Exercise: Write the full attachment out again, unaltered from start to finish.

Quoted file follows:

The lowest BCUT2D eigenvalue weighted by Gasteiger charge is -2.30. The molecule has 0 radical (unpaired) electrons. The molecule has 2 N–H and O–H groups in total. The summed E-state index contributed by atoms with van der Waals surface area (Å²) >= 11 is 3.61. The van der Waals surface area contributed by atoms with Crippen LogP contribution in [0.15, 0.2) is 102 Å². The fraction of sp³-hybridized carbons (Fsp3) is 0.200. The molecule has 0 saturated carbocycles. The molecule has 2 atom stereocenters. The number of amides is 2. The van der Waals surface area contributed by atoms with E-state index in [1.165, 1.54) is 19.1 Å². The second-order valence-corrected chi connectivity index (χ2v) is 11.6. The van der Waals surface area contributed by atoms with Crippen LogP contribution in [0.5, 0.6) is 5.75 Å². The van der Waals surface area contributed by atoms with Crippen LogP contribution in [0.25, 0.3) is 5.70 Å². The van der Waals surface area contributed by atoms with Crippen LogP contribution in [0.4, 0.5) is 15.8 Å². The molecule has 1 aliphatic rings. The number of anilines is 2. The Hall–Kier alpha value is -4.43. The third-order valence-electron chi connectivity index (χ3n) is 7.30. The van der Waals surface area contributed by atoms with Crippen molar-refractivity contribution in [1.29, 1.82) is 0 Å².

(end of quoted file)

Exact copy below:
The lowest BCUT2D eigenvalue weighted by Gasteiger charge is -2.30. The molecule has 0 radical (unpaired) electrons. The molecule has 2 N–H and O–H groups in total. The summed E-state index contributed by atoms with van der Waals surface area (Å²) >= 11 is 3.61. The van der Waals surface area contributed by atoms with Crippen LogP contribution in [0.15, 0.2) is 102 Å². The fraction of sp³-hybridized carbons (Fsp3) is 0.200. The molecule has 0 saturated carbocycles. The molecule has 2 atom stereocenters. The number of amides is 2. The van der Waals surface area contributed by atoms with E-state index in [1.165, 1.54) is 19.1 Å². The second-order valence-corrected chi connectivity index (χ2v) is 11.6. The van der Waals surface area contributed by atoms with Crippen LogP contribution in [0.5, 0.6) is 5.75 Å². The van der Waals surface area contributed by atoms with Crippen LogP contribution in [0.25, 0.3) is 5.70 Å². The van der Waals surface area contributed by atoms with Crippen LogP contribution in [0.4, 0.5) is 15.8 Å². The molecule has 1 aliphatic rings. The number of anilines is 2. The Hall–Kier alpha value is -4.43. The third-order valence-electron chi connectivity index (χ3n) is 7.30. The van der Waals surface area contributed by atoms with Crippen molar-refractivity contribution in [1.29, 1.82) is 0 Å².